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Celebrate Diwali but respect the rights of others: Ashwin Trikamjee

ashwin trikamjee chairman of fasic

ashwin trikamjee chairman of fasic

Published Nov 3, 2021

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Opinion: If there is one occasion which is all joy and jubilation for the entire Hindu world, it is Deepavali, the festival of lights.

Even the humblest of shacks are lit by a row of earthen lamps on this day. Fireworks light up the earth and the sky.

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The belief in the Divine is fundamental to this celebration and it is the basis of Hindu Dharma.

Such is the intensity of this belief that in the Gita, Lord Krishna tells Arjuna “believe in me and I shall protect to you”.

It is strongly believed by Hindus that failure to acknowledge and respect the Divine is a road to disaster.

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According to the Bhagavad Gita (5:16): “When one is illumined with the wisdom by which ignorance is destroyed, then this knowledge lights up all things, just as the sun reveals the world at dawn.”

Deepavali signifies victory of divinity and righteousness over evil and unrighteousness. Deepavali always falls on the new moon day and it is considered auspicious for the worship of Mahaluxmi, the goddess of wealth and prosperity.

In the northern parts of India, Deepavali is associated with the return of Sri Ram to Ayoddhya after vanquishing Ravana. Faith in prayer and the power of the Divine was seen as the only reason why Ram was able to vanquish Ravana. The people of Ayoddhya were overwhelmed with joy and welcomed Ram through jubilation and illumination of the entire Ayoddhya.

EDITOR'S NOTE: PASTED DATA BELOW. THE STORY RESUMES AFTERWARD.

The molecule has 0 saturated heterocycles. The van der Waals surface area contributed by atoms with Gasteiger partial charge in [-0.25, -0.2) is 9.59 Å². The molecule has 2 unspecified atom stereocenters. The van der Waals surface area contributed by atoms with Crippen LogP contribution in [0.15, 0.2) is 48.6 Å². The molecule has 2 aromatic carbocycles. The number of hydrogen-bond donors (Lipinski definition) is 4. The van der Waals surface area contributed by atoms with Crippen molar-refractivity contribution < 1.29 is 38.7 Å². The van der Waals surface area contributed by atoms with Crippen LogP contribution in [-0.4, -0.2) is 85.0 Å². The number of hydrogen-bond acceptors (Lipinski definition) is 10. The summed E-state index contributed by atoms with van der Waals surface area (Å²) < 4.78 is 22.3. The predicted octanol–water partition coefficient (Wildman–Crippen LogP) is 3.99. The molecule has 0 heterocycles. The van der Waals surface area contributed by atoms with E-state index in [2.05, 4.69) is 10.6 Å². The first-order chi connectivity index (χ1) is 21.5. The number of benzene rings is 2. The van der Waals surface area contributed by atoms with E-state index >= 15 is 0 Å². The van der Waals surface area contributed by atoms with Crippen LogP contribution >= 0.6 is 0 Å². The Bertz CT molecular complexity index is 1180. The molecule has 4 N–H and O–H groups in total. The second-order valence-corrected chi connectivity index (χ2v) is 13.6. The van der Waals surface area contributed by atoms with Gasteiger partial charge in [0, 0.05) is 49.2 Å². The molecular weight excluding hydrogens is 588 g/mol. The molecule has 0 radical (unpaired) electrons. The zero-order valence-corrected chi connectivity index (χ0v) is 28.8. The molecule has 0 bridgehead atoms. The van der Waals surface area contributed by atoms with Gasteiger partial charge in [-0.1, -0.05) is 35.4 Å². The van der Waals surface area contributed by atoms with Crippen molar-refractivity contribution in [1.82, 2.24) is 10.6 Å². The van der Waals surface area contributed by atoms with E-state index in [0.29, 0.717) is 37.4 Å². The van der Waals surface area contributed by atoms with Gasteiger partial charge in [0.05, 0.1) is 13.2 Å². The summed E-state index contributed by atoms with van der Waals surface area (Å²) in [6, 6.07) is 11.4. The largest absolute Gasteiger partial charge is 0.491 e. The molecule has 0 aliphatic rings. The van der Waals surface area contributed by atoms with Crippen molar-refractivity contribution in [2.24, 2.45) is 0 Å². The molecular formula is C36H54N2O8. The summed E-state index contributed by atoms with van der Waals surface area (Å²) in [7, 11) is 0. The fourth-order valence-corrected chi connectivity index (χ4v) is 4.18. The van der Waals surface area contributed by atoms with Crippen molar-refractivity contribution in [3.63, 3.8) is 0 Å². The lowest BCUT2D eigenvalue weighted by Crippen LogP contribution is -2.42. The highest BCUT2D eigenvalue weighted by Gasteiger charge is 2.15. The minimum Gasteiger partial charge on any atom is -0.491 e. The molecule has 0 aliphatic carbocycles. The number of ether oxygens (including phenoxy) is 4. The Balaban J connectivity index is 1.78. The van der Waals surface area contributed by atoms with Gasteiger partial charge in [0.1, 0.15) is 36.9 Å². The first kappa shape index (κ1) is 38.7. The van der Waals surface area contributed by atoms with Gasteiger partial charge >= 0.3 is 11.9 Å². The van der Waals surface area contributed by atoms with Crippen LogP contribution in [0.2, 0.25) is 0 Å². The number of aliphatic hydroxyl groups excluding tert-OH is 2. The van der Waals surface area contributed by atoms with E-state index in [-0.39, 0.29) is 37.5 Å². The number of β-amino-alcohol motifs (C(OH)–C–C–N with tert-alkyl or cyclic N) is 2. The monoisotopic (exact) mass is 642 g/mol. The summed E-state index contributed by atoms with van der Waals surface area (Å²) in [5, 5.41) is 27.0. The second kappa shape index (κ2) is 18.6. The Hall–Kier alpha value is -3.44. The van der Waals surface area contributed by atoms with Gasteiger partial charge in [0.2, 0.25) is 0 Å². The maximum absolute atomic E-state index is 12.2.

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For us in South Africa, this is our 111th Deepavali celebration. Our forefathers, brought to this country as indentured labourers, battled against the authorities for 50 years before Deepavali was officially recognised as an important occasion for Hindus. It was only in 1910 that the first Deepavali celebration took place.

The South African Hindu Maha Sabha continues to advocate for Deepavali to be declared a national public holiday.

Of course, amidst all these special events, we recall 27 years of democracy for all South Africans. We must pray that the dark forces that threaten to undermine our democracy and plunge our country into lawlessness and chaos are vanquished. When South Africans seek inspiration and enlightenment, they inevitably turn to the words of Nobel Laureate Nelson Mandela, and his views on Deepavali are apposite:

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“At this time of Diwali and as I light this sacred lamp, I am aware of how this lamp symbolises the triumph of: Enlightenment over blind faith; prosperity over poverty; knowledge over ignorance; good health and well-being over disease and ill health; freedom over bondage.”

The occasion of Deepavali also has the added attraction of indulging in sweetmeats and the exchange of gifts, and the getting together of families and communities – wishing each other good health, prosperity and happiness. It is that time of the year in the lives of Hindus when only joy and jubilation fills homes. However, this year we must be careful and avoid social gatherings because of Covid-19 protocols.

Covid-19 has bedevilled our lives since March last year and we are far from over it. So please, please vaccinate if you haven’t as yet, adhere to the protocols – wash your hands regularly, sanitise, wear a mask and keep a social distance. More than that, we must avoid social gatherings.

Finally, let us celebrate but respect the rights of others – enjoy fireworks during the designated times responsibly, no big/loud bangs and please ensure that you respect the rights of your neighbours too!

And let us not forget those that do not have. Let us dedicate this Deepavali to helping those who do not have and bring the joy of light in their dark lives by sponsoring food hampers. The South African Hindu Maha Sabha has an ongoing food hamper distribution initiative,which we urge all to support.

Happy Diwali.

*Ashwin Trikamjee is the President, South African Hindu Maha Sabha.*

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